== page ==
The second one is the so-called Basic Law, which functions as a mini constitution. One defining featuring of this Law is the guiding principle on the administration of post-1997 Hong Kong – “one country two systems” – hammered out by the two sides based on the agreement reached between Deng Xiaoping and Margaret Thatcher. Below is a page from a draft version of the Basic Law.
Unfortunately, some loopholes and ambiguities have presented themselves since 1997, such as its failure to address the national security issue. This more or less planted the seeds for the 2019 protests.
Gale has developed some value-added features when digitising this archive. To address the inadequacy of existing Finding Aids, we have created item-level metadata from scratch for all the selected files from FCO40 and FCO21. This will enable scholars to conduct in-depth and meaningful searches within this archive.
Second, we have implemented “related resources” by linking the primary source material included in this archive to topically related Gale secondary resources already subscribed by institutions—such as eBooks—to help users to gain some contextual knowledge when examining these invaluable historical records.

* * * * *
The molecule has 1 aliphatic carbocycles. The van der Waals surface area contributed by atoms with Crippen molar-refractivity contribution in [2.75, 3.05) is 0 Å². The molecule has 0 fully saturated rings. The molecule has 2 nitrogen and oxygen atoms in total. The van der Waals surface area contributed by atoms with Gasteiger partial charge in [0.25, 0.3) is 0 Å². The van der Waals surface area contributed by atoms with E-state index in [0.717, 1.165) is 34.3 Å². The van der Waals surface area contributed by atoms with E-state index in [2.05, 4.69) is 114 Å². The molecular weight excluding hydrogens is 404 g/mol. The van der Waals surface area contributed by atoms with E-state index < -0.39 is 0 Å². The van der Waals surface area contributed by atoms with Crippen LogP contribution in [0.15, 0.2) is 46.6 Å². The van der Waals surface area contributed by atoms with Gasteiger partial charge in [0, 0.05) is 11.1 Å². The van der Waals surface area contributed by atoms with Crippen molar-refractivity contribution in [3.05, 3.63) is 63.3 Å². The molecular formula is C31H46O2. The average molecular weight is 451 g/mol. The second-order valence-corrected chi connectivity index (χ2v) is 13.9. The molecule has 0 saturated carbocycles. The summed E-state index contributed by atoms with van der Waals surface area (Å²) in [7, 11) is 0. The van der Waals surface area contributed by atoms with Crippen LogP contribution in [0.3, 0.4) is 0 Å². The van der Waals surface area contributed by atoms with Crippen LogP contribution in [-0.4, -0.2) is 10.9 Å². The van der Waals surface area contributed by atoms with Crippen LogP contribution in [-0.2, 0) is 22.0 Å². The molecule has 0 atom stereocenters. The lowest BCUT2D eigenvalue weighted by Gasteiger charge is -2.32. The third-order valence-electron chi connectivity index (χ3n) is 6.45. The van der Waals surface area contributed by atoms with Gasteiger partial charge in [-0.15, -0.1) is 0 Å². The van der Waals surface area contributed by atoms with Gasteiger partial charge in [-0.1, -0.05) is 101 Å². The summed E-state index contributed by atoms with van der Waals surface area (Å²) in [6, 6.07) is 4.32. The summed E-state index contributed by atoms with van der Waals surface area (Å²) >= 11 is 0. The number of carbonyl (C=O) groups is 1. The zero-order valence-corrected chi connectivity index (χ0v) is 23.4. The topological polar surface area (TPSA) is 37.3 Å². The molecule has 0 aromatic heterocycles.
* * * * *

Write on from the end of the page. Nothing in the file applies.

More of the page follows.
Related Gale Digital Archives
Gale has released several other digital archives that form a perfect supplement to this new one. Together they provide a set of invaluable primary sources needed by scholars researching the long history of Hong Kong and modern China, as well as China’s relations with Britain and the United States during 1841–1993. These include:
- China and the Modern World: Hong Kong, Britain, and China Part I, 1841–1951
- State Papers Online: Colonia Asia Part I: Far East, Hong Kong, and Wei-Hai-Wei, 1570–1953
- China and the Modern World: Imperial China and the West Part 1, 1815–1905 and Part II, 1865–1905
If you enjoyed reading about social, economic and political issues in Hong Kong, 1965–1993, you might like these other blog posts:
- Tears, Cheers, The Archers, and Soy Sauce: The Hong Kong Handover of 1997
- The History of Extradition in Hong Kong
- Discover the History of British Hong Kong Through Handwritten Documents
- Asia, as Recorded in British Colonial Office Files
- The Rise and Fall of Chinese Indentured Labour
- Rediscovering China and the World in the Nineteenth Century
- Ernest Mason Satow: An Essay
Cover image citation: A montage of images created from sources found within this blog post.
About the Author
Liping Yang is a member of the Gale Primary Sources publishing team. Based in Singapore, he focuses on acquiring and developing Asia-related products, including print, eBooks, and digital archives.